Jenny Albarracín Hoffman, at the school with head teacher, Virginia Rodríguez. / ÑITO SALAS

Jenny, a teacher like any other

Three languages. Blind from birth, Jenny studied Translation and Interpreting at Malaga university and works as a conversation assistant in a school French department

FRANCISCO GUTIÉRREZ

Jenny has never seen daylight. She lives in permanent darkness. Her "handicap", as she describes it, is that she has been blind from birth. However, this has not stopped her attending school and studying Translation and Interpreting at Malaga University. Now, at the age of 23, she is working as a conversation assistant at the Concha Méndez Cuesta secondary school in Torremolinos, in a pioneering education volunteer programme set up by its French department. The idea is for a French speaker to converse with pupils so they develop their verbal skills in the language.

Jenny is very enthusiastic about her work, and has forged a close relationship with her students and teaching staff. "We all love Jenny. She is an essential part of the school," said head teacher Virginia Rodríguez.

Jenny can make her way through the corridors at the school with no problem. She learned how to use a stick at the ONCE association for the blind, but there is always a helping hand available if she needs one, from another member of staff. The children make way for her, greeting her as she passes.

Jenny's job is to converse with the pupils: "That's how you learn a language, by speaking it," says the French teacher, Amanda

In the second-year class she works with Amanda, the French teacher, who is delighted with the help she provides by conversing with the pupils in clear and well-pronounced French which the children try to imitate. "That's how you learn a language, by speaking it," said Amanda.

Normal schooling

Jenny Albarracín Hoffman is 23 and was born in Malaga. Her father is Spanish and mother Belgian. She was a premature baby, and a detached retina left her blind, but her parents and twin sister Robin helped her to overcome the disability. She went to a normal school with all the other children instead of a specialist centre, and says she is grateful to her parents for that.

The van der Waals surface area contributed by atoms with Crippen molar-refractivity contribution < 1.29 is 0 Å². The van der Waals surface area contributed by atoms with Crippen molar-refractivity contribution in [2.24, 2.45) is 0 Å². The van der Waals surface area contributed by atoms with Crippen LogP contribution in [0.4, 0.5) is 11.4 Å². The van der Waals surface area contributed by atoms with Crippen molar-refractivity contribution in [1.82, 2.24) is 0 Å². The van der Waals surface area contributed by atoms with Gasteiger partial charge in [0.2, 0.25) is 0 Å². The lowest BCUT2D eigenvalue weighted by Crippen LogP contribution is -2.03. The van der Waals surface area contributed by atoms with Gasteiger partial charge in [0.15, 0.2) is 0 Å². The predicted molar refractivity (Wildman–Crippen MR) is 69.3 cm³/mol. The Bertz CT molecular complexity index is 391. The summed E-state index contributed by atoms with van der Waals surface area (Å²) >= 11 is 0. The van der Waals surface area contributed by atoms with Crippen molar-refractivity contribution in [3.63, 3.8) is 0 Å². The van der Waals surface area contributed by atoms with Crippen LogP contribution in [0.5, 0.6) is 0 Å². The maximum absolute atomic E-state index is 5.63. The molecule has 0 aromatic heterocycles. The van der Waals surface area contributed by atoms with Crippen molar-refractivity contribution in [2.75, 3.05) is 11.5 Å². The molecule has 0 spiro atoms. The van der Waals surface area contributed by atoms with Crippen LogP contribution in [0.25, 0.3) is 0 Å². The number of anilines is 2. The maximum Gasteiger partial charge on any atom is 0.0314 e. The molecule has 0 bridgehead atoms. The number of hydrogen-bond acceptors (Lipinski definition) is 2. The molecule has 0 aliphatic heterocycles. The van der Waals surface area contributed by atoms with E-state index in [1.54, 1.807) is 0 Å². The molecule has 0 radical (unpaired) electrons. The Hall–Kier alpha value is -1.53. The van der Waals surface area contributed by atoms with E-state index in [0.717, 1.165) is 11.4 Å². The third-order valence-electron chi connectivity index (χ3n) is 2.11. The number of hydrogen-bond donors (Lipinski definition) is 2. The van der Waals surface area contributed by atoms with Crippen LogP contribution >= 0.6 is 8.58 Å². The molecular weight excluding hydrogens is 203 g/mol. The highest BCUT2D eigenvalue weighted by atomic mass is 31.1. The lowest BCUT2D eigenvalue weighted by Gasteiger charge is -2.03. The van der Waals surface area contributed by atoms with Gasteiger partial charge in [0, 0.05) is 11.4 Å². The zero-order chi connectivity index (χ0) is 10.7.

Her determination and the decision to be just like any other pupil in class was sometimes met by incomprehension.

"Some teachers thought I wouldn't be able to do things, or exams couldn't be adapted for me, but they were the exception. Generally, I received a lot of help and understanding. I had the same education as any other girl or boy" she said, proudly.

A support teacher would help her with specific tasks, such as printing out papers and exams, and her twin sister provided essential assistance during that period.

Three languages

In her university entrance exams she was upset to "only get a 6.1" but it was enough to enable her to study Translation and Interpreting via the quota reserved for people with some type of handicap, she explains. She always liked languages and as well as English she studied French and Dutch, which she had learned from her mother and practised with her grandmother. She also had career prospects in mind when choosing what to study.

Jenny still remembers how nervous she felt in the first year of her degree course. Fear of the unknown, of having to make new friends. But then she met Silvia, a girl from Granada, who became a firm friend and helped her a great deal during their years at university.

Work opportunities

Isabel Sarmiento, who teaches Spanish language and literature at the Concha Méndez Cuesta school, also lives in Alhaurín de la Torre and her daughter is one of Jenny's friends.

She had helped Jenny at secondary school, and once she had graduated from university, Isabel wondered about the possibility of her working at the school.

"More than 99 per cent of pupils with visual impairment go to ordinary schools and follow the usual curriculum, but could someone with that type of disability be a teacher?" she said she asked herself at the time.

The answer was yes, through an educational volunteer programme set up by the French department at the school, an initiative to include a conversation assistant in the teaching staff to help pupils to perfect their oral skills. In this case, the assistant just happens to be blind.

Going to the school twice a week has boosted Jenny, who was feeling a little disheartened after finishing her degree with few possibilities for a professional future ahead.

Now, she is qualified to teach English and French to blind people at ONCE, which is also a pioneering initiative. And she can do translations. She sets herself no limits and her only aim is to feel useful. Just like anyone else. With no "handicapped" label.